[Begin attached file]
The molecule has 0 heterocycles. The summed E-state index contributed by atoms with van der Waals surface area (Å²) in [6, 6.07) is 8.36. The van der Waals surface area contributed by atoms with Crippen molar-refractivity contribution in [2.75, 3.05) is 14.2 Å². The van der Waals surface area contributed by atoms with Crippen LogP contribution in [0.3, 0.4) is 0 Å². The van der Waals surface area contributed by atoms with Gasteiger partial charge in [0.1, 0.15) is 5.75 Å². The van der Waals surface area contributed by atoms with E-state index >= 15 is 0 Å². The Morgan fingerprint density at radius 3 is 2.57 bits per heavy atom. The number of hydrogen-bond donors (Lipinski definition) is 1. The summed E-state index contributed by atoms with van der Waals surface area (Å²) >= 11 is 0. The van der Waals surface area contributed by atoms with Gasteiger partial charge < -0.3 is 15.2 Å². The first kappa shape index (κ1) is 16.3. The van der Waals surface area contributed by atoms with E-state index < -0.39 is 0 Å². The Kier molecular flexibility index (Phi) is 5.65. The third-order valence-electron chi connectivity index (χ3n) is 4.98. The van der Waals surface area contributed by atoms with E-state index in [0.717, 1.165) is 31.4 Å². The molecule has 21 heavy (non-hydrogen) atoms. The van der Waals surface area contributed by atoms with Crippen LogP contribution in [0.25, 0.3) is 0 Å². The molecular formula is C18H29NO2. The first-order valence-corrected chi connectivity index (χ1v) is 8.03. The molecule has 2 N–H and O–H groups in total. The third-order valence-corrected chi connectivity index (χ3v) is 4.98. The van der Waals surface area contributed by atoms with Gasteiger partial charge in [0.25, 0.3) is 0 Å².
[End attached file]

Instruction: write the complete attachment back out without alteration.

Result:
The molecule has 0 heterocycles. The summed E-state index contributed by atoms with van der Waals surface area (Å²) in [6, 6.07) is 8.36. The van der Waals surface area contributed by atoms with Crippen molar-refractivity contribution in [2.75, 3.05) is 14.2 Å². The van der Waals surface area contributed by atoms with Crippen LogP contribution in [0.3, 0.4) is 0 Å². The van der Waals surface area contributed by atoms with Gasteiger partial charge in [0.1, 0.15) is 5.75 Å². The van der Waals surface area contributed by atoms with E-state index >= 15 is 0 Å². The Morgan fingerprint density at radius 3 is 2.57 bits per heavy atom. The number of hydrogen-bond donors (Lipinski definition) is 1. The summed E-state index contributed by atoms with van der Waals surface area (Å²) >= 11 is 0. The van der Waals surface area contributed by atoms with Gasteiger partial charge < -0.3 is 15.2 Å². The first kappa shape index (κ1) is 16.3. The van der Waals surface area contributed by atoms with E-state index < -0.39 is 0 Å². The Kier molecular flexibility index (Phi) is 5.65. The third-order valence-electron chi connectivity index (χ3n) is 4.98. The van der Waals surface area contributed by atoms with E-state index in [0.717, 1.165) is 31.4 Å². The molecule has 21 heavy (non-hydrogen) atoms. The van der Waals surface area contributed by atoms with Crippen LogP contribution in [0.25, 0.3) is 0 Å². The molecular formula is C18H29NO2. The first-order valence-corrected chi connectivity index (χ1v) is 8.03. The molecule has 2 N–H and O–H groups in total. The third-order valence-corrected chi connectivity index (χ3v) is 4.98. The van der Waals surface area contributed by atoms with Gasteiger partial charge in [0.25, 0.3) is 0 Å².